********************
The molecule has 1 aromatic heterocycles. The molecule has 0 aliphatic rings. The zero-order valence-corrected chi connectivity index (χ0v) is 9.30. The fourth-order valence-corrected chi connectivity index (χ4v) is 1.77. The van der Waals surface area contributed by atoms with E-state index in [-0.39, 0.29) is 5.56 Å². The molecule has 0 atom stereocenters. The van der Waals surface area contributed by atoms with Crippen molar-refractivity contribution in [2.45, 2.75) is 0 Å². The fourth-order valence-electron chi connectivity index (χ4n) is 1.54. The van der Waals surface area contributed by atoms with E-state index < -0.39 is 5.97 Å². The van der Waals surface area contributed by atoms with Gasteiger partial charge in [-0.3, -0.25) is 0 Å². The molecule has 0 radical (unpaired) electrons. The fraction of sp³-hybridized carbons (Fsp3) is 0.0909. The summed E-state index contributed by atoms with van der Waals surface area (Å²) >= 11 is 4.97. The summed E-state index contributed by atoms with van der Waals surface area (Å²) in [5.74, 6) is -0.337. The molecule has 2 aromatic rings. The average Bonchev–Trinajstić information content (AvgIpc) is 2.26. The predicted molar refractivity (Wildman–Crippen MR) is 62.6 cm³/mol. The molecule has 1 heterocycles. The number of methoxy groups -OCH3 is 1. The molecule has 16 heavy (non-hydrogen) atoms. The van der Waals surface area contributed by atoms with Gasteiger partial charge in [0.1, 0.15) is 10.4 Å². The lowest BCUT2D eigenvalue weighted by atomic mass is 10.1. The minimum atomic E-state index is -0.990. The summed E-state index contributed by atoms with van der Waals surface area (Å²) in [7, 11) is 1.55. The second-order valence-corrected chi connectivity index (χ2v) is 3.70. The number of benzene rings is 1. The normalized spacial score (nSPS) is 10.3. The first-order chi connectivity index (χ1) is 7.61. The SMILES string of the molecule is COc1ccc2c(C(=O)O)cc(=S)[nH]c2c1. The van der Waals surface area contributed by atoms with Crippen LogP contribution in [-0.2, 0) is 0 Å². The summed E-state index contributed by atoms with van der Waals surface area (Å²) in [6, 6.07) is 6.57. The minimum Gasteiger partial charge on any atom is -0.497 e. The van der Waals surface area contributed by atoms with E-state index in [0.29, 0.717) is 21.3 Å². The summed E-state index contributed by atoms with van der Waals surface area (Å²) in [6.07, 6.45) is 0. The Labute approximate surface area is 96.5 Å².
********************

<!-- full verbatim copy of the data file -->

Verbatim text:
The molecule has 1 aromatic heterocycles. The molecule has 0 aliphatic rings. The zero-order valence-corrected chi connectivity index (χ0v) is 9.30. The fourth-order valence-corrected chi connectivity index (χ4v) is 1.77. The van der Waals surface area contributed by atoms with E-state index in [-0.39, 0.29) is 5.56 Å². The molecule has 0 atom stereocenters. The van der Waals surface area contributed by atoms with Crippen molar-refractivity contribution in [2.45, 2.75) is 0 Å². The fourth-order valence-electron chi connectivity index (χ4n) is 1.54. The van der Waals surface area contributed by atoms with E-state index < -0.39 is 5.97 Å². The van der Waals surface area contributed by atoms with Gasteiger partial charge in [-0.3, -0.25) is 0 Å². The molecule has 0 radical (unpaired) electrons. The fraction of sp³-hybridized carbons (Fsp3) is 0.0909. The summed E-state index contributed by atoms with van der Waals surface area (Å²) >= 11 is 4.97. The summed E-state index contributed by atoms with van der Waals surface area (Å²) in [5.74, 6) is -0.337. The molecule has 2 aromatic rings. The average Bonchev–Trinajstić information content (AvgIpc) is 2.26. The predicted molar refractivity (Wildman–Crippen MR) is 62.6 cm³/mol. The molecule has 1 heterocycles. The number of methoxy groups -OCH3 is 1. The molecule has 16 heavy (non-hydrogen) atoms. The van der Waals surface area contributed by atoms with Gasteiger partial charge in [0.1, 0.15) is 10.4 Å². The lowest BCUT2D eigenvalue weighted by atomic mass is 10.1. The minimum atomic E-state index is -0.990. The summed E-state index contributed by atoms with van der Waals surface area (Å²) in [7, 11) is 1.55. The second-order valence-corrected chi connectivity index (χ2v) is 3.70. The number of benzene rings is 1. The normalized spacial score (nSPS) is 10.3. The first-order chi connectivity index (χ1) is 7.61. The SMILES string of the molecule is COc1ccc2c(C(=O)O)cc(=S)[nH]c2c1. The van der Waals surface area contributed by atoms with Crippen LogP contribution in [-0.2, 0) is 0 Å². The summed E-state index contributed by atoms with van der Waals surface area (Å²) in [6, 6.07) is 6.57. The minimum Gasteiger partial charge on any atom is -0.497 e. The van der Waals surface area contributed by atoms with E-state index in [0.29, 0.717) is 21.3 Å². The summed E-state index contributed by atoms with van der Waals surface area (Å²) in [6.07, 6.45) is 0. The Labute approximate surface area is 96.5 Å².